To have an argue vs. to have an argument
WRONG: My neighbours
have an argue almost every night.
RIGHT: My neighbours have an argument almost every night.
An argument is persuasive rhetoric we use when we have a strong opinion about something, whether that is in conversation, or in say, a structured essay.
It is also the word that describes two people disagreeing and shouting at each other. To discuss something means to talk about it peacefully, to argue means to get angry. And the noun of that action is ‘argument’. Argue is just the verb.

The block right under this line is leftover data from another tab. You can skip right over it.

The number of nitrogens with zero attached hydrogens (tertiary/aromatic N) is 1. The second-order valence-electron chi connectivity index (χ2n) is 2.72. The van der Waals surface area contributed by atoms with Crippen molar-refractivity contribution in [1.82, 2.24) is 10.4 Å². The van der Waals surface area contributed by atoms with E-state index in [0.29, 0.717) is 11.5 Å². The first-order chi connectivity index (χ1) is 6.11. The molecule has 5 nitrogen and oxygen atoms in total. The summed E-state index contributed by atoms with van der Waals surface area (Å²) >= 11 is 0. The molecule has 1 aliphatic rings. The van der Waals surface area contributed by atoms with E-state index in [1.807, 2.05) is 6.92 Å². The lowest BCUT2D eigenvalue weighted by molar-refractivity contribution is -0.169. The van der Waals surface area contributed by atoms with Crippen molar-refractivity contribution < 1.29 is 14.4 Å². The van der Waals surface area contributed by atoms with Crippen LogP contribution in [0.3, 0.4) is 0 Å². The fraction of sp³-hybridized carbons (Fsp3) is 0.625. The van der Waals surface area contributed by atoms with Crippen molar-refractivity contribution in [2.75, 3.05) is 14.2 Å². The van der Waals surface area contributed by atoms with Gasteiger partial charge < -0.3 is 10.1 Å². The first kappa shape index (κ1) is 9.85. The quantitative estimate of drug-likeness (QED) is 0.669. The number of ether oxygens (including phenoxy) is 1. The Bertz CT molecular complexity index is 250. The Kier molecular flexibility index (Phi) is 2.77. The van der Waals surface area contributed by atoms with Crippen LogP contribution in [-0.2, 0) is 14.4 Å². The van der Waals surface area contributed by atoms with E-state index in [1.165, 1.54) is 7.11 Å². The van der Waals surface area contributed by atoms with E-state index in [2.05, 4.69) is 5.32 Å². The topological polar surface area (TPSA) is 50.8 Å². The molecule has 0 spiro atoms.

There is a similar mistake made with danger, where the noun is incorrectly used as the adjective. You cannot say, ‘It is danger‘, you must use the proper adjective ‘dangerous.‘
So, let’s use both examples together:
A: My neighbours have an argument almost every night.
B: Arguing can be healthy sometimes, but when it’s that often, it is dangerous for the relationship.